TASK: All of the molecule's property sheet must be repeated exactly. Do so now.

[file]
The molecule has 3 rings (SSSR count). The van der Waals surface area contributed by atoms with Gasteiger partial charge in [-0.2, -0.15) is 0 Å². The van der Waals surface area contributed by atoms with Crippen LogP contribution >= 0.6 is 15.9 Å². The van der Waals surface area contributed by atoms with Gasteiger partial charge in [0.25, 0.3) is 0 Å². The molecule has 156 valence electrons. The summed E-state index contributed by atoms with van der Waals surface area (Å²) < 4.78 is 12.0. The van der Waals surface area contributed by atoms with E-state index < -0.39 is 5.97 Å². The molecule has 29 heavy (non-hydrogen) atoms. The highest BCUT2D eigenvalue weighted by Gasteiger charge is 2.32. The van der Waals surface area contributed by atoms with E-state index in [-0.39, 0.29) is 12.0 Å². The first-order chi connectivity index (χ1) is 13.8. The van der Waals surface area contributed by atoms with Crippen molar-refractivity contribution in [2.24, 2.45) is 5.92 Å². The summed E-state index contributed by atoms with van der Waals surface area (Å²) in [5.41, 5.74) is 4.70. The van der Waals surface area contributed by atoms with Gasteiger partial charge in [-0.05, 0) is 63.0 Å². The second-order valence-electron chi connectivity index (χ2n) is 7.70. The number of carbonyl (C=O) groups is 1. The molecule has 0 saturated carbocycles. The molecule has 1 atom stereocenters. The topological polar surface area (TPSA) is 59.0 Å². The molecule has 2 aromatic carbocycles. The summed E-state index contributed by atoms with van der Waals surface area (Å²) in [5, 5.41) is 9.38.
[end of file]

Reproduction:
The molecule has 3 rings (SSSR count). The van der Waals surface area contributed by atoms with Gasteiger partial charge in [-0.2, -0.15) is 0 Å². The van der Waals surface area contributed by atoms with Crippen LogP contribution >= 0.6 is 15.9 Å². The van der Waals surface area contributed by atoms with Gasteiger partial charge in [0.25, 0.3) is 0 Å². The molecule has 156 valence electrons. The summed E-state index contributed by atoms with van der Waals surface area (Å²) < 4.78 is 12.0. The van der Waals surface area contributed by atoms with E-state index < -0.39 is 5.97 Å². The molecule has 29 heavy (non-hydrogen) atoms. The highest BCUT2D eigenvalue weighted by Gasteiger charge is 2.32. The van der Waals surface area contributed by atoms with E-state index in [-0.39, 0.29) is 12.0 Å². The first-order chi connectivity index (χ1) is 13.8. The van der Waals surface area contributed by atoms with Crippen molar-refractivity contribution in [2.24, 2.45) is 5.92 Å². The summed E-state index contributed by atoms with van der Waals surface area (Å²) in [5.41, 5.74) is 4.70. The van der Waals surface area contributed by atoms with Gasteiger partial charge in [-0.05, 0) is 63.0 Å². The second-order valence-electron chi connectivity index (χ2n) is 7.70. The number of carbonyl (C=O) groups is 1. The molecule has 0 saturated carbocycles. The molecule has 1 atom stereocenters. The topological polar surface area (TPSA) is 59.0 Å². The molecule has 2 aromatic carbocycles. The summed E-state index contributed by atoms with van der Waals surface area (Å²) in [5, 5.41) is 9.38.